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Volume 14, Issue 6: Virga

Victory Celebration

Matt Whitling

"Stupid math test." Ervin glowered down at the white piece of paper that had just been passed to his desk; it gazed back with an uninterested and impersonal fortitude. The numbers weren't offended by this sort of cheap shot name-calling. They had tussled with kids like this before. Each number stayed right in formation—tight columns and even tighter margins. After gazing around the room for a moment in what seemed like a belligerent trance, Ervin began writing with his characteristically dull and cumbersome pencil. Soon the writing was done, and he moved down and attempted to bully a few equations into hinting at an answer for him. The plan was working beautifully. All answer blanks held their ground even after some rough treatment by a blunt thumbnail. Ervin shifted his body over to the left side of his desk, and his eyes slid sideways under cover of lowered lids. Three addition signs made wild and violent gestures of sheer outrage at this sinister tactic but stopped just before those eyes returned to the paper. The words of surrender came before any of the numerical allies expected it: "Stupid test." Unable to handle such intense competition, the twelfth grader turned his paper over and attempted to make it even flatter by placing his forearms on the test and throwing his head into it.

Ervin was a well-disciplined young man. His devotion and faithfulness to the comforts of lethargy were scrupulously adhered to. His shoes and undergarments conformed to a rigid code—a uniform implacable—and even his canter, greeting, and salute revealed that he was a disciple of an inflexible and severe sect of society. Highly trained. It all came very naturally and with little effort, however, so he took that path, ran on it for a while, and lost.
Many parents see their children trotting down this same path of apathy and indolence (a highly regularized drill these days), and they are unsure of what to do now, or what went wrong back then. Of course, the last place we look is where we should have begun our search. In the Scriptures, fathers are commanded to imitate the way God "raises" His children (Deut. 8:5, Eph. 5:1).
In light of this command, it is important that we understand the nature of the relationship between God the Father and His children. God deals with people through covenants. A covenant is simply a relationship, initiated and overseen by God, in which God blesses for obedience and curses for disobedience. The inception of such a covenant is seen in Genesis chapter 2:
"And the Lord God took the man, and put him into the garden of Eden to dress it and to keep it. And the Lord God commanded the man, saying, Of every tree of the garden thou mayest freely eat: But of the tree of the knowledge of good and evil, thou shalt not eat of it: for in the day that thou eatest thereof thou shalt surely die."
It is important to note that God establishes a relationship with His children in the context of undeserved blessings from the start. Adam was not worthy to be given the garden to tend; he had not proven himself in order to attain to the initial blessings that God had covered him with. Adam was simply created by God and then blessed by God. God placed him in the garden and gave the garden to him to dress and keep and eat. This parallel should dictate how an earthly father deals with his children as well. The foundation for the relationship is undeserved blessing or grace. Clothes, food, shelter, responsibility, work, fellowship, love, etc. . . . these are given before a child has shown that he is worthy of such gifts.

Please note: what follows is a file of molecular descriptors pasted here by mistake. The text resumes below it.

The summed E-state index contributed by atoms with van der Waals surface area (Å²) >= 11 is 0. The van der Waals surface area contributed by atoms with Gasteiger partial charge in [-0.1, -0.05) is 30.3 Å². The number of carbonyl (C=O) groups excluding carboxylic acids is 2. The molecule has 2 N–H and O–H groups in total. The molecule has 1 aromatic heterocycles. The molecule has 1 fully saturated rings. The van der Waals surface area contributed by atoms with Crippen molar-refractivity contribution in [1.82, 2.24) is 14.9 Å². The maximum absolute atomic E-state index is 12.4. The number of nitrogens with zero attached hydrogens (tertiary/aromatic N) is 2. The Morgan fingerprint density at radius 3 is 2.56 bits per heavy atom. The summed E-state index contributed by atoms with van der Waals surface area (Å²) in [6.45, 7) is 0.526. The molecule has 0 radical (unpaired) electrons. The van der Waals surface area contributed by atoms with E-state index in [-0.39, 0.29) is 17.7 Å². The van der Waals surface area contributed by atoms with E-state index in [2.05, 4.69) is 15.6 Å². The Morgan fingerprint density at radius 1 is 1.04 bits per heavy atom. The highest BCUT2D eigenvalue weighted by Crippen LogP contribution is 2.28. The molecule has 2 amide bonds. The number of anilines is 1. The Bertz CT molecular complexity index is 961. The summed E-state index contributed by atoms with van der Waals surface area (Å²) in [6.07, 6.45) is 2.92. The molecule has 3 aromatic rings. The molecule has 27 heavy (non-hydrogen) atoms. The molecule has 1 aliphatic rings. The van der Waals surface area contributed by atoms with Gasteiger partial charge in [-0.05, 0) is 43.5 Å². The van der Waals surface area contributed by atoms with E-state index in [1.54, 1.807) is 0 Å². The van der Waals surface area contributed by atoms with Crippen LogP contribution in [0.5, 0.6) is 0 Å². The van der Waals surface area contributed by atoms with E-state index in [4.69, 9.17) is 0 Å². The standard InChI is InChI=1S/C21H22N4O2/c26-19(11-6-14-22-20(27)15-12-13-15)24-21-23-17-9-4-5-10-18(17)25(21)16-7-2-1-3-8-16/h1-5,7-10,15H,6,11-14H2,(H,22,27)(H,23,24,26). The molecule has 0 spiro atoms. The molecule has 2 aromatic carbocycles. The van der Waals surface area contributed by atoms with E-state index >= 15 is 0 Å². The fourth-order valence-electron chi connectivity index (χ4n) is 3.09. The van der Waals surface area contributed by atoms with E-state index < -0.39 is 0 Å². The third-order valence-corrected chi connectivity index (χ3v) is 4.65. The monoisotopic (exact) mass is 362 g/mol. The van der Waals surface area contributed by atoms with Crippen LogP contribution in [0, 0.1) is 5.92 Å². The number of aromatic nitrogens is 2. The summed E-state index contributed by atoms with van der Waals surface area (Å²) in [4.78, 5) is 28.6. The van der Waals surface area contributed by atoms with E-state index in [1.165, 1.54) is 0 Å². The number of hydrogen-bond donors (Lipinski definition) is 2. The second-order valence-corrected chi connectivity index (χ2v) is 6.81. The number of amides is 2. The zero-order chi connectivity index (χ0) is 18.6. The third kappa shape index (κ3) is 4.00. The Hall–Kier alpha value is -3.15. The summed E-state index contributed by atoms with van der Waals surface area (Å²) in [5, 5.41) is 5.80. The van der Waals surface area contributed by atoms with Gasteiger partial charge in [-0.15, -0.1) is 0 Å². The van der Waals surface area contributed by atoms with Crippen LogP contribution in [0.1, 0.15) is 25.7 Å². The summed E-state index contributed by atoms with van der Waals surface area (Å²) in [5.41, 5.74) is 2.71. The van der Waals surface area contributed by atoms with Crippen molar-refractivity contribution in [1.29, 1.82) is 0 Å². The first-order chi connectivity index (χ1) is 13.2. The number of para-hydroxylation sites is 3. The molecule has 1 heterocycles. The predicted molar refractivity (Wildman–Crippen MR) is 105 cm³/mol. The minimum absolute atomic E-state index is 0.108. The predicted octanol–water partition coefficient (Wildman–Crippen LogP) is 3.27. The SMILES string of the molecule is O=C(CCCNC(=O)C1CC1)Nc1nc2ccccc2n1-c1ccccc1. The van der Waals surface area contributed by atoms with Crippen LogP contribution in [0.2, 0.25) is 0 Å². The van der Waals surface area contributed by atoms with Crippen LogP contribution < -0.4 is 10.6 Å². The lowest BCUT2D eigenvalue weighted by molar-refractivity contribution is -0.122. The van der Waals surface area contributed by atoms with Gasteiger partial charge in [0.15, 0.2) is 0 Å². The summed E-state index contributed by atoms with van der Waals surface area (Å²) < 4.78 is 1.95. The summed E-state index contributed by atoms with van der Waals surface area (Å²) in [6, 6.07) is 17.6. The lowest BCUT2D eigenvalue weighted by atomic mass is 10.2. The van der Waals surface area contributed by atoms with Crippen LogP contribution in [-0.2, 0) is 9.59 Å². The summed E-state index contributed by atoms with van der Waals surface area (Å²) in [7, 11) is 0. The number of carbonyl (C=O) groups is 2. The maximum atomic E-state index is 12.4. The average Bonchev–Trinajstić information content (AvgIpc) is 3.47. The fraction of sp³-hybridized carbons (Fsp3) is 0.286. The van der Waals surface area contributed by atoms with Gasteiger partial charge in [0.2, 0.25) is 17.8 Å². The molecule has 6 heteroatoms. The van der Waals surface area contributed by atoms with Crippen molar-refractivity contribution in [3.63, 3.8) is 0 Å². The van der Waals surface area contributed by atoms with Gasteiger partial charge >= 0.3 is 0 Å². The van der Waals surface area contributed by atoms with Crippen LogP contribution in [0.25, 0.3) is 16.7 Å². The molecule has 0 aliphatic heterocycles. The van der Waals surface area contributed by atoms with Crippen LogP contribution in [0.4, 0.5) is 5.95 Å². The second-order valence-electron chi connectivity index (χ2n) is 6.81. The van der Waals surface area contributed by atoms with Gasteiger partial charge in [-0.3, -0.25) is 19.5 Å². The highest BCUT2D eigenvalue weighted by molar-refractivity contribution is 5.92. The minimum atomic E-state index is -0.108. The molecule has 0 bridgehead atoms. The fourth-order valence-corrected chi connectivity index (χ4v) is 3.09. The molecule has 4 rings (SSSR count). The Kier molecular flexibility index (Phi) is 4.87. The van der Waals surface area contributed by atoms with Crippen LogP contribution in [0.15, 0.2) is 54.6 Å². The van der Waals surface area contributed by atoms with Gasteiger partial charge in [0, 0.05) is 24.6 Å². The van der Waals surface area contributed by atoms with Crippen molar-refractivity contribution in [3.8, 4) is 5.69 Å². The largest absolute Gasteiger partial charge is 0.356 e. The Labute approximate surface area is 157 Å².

In this context of rich blessing, God dictates stipulations and promises further blessings for obedience and curses for disobedience. Fathers are to imitate God in providing clear commands that are positive and negative. Children should not only be told what not to, they also need to be told what to do. "Do not mope and cry when you lose the game. Get up, smile, and keep on playing."
Stipulations follow on the heels of unmerited blessings, and finally God blesses and curses according to the obedience or lack thereof of his children. This is where some parents begin to fidget and clear their throats. The fidgeting is primarily due to our inability to distinguish between a bribe and a blessing, and our hardhearted blindness which refuses to see sanctification manifest in a faith/works union, which shows its love and kindness in a good hard spanking. In other words, we are confused, and we mistake our blessings for curses and our curses for blessings.
Despite his concerted efforts, Ervin's paper was no thinner than when he began the smothering process a few moments before. As I collected the test, it became evident who had won the competition: math test 25, student 0. He had been successful in conquering that imposing blank line in the top right-hand corner of the test, but the numbers remained undaunted . (They've always maintained that that portion of each sheet falls within the realm of the humanities.) Ervin raised his head as I bent down with a whisper to bandage the wound. "Are you sure it's the math test that's stupid?" Ervin's bright smile slid out across his open face expressing almost as much glee as could be heard later that day coming from the trash can sometime after 4:30 pm. High fives were heartily exchanged by all those on the test who were able, while others rollicked about intoxicated by the victory-fume pitching into jubilant chest-butts with zeros and other figures of similar physique.

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